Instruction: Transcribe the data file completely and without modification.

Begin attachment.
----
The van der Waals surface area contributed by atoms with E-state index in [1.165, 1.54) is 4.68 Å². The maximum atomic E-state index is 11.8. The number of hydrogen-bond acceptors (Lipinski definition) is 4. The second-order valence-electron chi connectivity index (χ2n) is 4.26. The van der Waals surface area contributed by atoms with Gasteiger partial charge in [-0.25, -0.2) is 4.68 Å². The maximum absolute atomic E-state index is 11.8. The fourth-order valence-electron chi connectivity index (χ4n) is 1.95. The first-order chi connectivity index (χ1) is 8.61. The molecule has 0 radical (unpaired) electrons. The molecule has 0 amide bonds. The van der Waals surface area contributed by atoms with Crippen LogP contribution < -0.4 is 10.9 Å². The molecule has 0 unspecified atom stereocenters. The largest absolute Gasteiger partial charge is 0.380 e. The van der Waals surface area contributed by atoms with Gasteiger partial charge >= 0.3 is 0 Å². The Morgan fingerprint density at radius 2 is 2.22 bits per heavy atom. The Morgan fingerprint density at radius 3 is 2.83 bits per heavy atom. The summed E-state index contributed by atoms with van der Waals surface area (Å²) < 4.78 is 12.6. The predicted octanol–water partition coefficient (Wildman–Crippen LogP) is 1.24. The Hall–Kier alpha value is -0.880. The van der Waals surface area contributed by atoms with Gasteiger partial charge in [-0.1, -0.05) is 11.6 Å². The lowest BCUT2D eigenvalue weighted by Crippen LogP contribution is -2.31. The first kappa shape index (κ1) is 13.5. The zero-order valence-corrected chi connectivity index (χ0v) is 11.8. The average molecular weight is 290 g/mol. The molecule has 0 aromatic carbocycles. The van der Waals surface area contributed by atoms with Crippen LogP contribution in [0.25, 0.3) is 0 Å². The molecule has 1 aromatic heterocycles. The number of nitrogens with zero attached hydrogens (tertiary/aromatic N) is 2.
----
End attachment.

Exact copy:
The van der Waals surface area contributed by atoms with E-state index in [1.165, 1.54) is 4.68 Å². The maximum atomic E-state index is 11.8. The number of hydrogen-bond acceptors (Lipinski definition) is 4. The second-order valence-electron chi connectivity index (χ2n) is 4.26. The van der Waals surface area contributed by atoms with Gasteiger partial charge in [-0.25, -0.2) is 4.68 Å². The maximum absolute atomic E-state index is 11.8. The fourth-order valence-electron chi connectivity index (χ4n) is 1.95. The first-order chi connectivity index (χ1) is 8.61. The molecule has 0 radical (unpaired) electrons. The molecule has 0 amide bonds. The van der Waals surface area contributed by atoms with Crippen LogP contribution < -0.4 is 10.9 Å². The molecule has 0 unspecified atom stereocenters. The largest absolute Gasteiger partial charge is 0.380 e. The van der Waals surface area contributed by atoms with Gasteiger partial charge >= 0.3 is 0 Å². The Morgan fingerprint density at radius 2 is 2.22 bits per heavy atom. The Morgan fingerprint density at radius 3 is 2.83 bits per heavy atom. The summed E-state index contributed by atoms with van der Waals surface area (Å²) < 4.78 is 12.6. The predicted octanol–water partition coefficient (Wildman–Crippen LogP) is 1.24. The Hall–Kier alpha value is -0.880. The van der Waals surface area contributed by atoms with Gasteiger partial charge in [-0.1, -0.05) is 11.6 Å². The lowest BCUT2D eigenvalue weighted by Crippen LogP contribution is -2.31. The first kappa shape index (κ1) is 13.5. The zero-order valence-corrected chi connectivity index (χ0v) is 11.8. The average molecular weight is 290 g/mol. The molecule has 0 aromatic carbocycles. The van der Waals surface area contributed by atoms with Crippen LogP contribution in [0.25, 0.3) is 0 Å². The molecule has 1 aromatic heterocycles. The number of nitrogens with zero attached hydrogens (tertiary/aromatic N) is 2.